Impasse

…to sleep till 5 o’clock, when it is now very dark, and then rose, being called up by order by Mr. Marlow, and so up and dressed myself, and by and by comes Mr. Lashmore on horseback, and I had my horse I borrowed of Mr. Gillthropp, Sir W. Batten’s clerke, brought to me, and so we set out and rode hard and was at Nonsuch by about eight o’clock, a very fine journey and a fine day. There I come just about chappell time and so I went to chappell with them and thence to the several offices about my tallys, which I find done, but strung for sums not to my purpose, and so was forced to get them to promise me to have them cut into other sums. But, Lord! what ado I had to persuade the dull fellows to it, especially Mr. Warder, Master of the Pells, and yet without any manner of reason for their scruple. But at last I did, and so left my tallies there against another day, and so walked to Yowell, and there did spend a peece upon them, having a whole house full, and much mirth by a sister of the mistresse of the house, an old mayde lately married to a lieutenant of a company that quarters there, and much pleasant discourse we had and, dinner being done, we to horse again and come to Greenwich before night, and so to my lodging, and there being a little weary sat down and fell to order some of my pocket papers, and then comes Captain Cocke, and after a great deal of discourse with him seriously upon the disorders of our state through lack of men to mind the public business and to understand it, we broke up, sitting up talking very late. We spoke a little of my late business propounded of taking profit for my money laid out for these goods, but he finds I rise in my demand, he offering me still 500l. certain. So we did give it over, and I to bed. I hear for certain this night upon the road that Sir Martin Noell is this day dead of the plague in London, where he hath lain sick of it these eight days.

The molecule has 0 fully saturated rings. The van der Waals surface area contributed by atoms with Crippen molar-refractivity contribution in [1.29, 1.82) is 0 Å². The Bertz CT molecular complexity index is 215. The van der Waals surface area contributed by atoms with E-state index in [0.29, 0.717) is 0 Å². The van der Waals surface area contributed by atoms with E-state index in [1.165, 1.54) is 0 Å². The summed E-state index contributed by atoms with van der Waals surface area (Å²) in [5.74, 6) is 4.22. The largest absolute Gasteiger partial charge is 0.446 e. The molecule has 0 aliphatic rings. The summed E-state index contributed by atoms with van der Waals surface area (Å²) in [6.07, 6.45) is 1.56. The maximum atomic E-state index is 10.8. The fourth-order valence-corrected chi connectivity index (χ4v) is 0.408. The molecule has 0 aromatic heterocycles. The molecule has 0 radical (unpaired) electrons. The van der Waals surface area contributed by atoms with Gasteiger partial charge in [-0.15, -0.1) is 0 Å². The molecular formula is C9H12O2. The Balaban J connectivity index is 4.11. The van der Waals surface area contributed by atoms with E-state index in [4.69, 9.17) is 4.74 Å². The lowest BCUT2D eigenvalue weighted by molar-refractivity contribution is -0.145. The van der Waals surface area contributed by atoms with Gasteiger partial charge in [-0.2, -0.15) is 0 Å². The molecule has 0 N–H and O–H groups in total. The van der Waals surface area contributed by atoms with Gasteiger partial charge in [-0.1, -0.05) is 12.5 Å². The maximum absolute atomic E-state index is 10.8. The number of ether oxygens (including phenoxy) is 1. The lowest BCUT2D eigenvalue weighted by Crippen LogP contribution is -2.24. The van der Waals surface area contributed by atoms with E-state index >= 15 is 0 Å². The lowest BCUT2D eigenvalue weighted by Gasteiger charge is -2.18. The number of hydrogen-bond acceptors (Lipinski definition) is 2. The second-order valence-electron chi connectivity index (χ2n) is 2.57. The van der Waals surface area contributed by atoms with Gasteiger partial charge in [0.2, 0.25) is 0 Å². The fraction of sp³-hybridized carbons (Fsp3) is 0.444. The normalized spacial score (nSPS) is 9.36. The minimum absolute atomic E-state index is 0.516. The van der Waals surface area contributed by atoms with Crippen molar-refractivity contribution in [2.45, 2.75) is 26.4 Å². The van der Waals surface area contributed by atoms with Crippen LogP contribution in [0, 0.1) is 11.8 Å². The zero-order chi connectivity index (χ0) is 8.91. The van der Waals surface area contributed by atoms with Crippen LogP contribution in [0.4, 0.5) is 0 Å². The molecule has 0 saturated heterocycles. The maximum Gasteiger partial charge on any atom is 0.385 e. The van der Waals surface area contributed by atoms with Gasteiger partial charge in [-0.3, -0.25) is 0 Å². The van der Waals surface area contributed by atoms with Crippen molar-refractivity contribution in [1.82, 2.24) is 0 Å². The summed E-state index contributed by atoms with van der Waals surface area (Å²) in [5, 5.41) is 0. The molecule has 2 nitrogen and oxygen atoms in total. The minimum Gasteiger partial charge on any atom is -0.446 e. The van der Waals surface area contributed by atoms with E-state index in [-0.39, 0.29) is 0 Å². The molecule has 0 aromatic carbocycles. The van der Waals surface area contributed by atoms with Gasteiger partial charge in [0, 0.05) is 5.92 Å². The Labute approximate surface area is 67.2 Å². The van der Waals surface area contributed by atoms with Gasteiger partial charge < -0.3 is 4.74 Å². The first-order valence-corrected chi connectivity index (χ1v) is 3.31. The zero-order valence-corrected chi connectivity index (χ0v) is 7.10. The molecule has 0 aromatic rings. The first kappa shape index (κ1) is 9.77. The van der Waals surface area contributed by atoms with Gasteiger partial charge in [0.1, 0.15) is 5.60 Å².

the lash of a hard day
without any mirth

an old quarter horse
comes to a standstill in the road


Erasure poem derived from The Diary of Samuel Pepys, Friday 29 September 1665.

Dave Bonta (bio) crowd-sources his problems by following his gut, which he shares with 100 trillion of his closest microbial friends — a close-knit, symbiotic community comprising several thousand species of bacteria, fungi, and protozoa. In a similarly collaborative fashion, all of Dave’s writing is available for reuse and creative remix under a Creative Commons Attribution-ShareAlike 3.0 United States License. For attribution in printed material, his name (Dave Bonta) will suffice, but for web use, please link back to the original. Contact him for permission to waive the “share alike” provision (e.g. for use in a conventionally copyrighted work).

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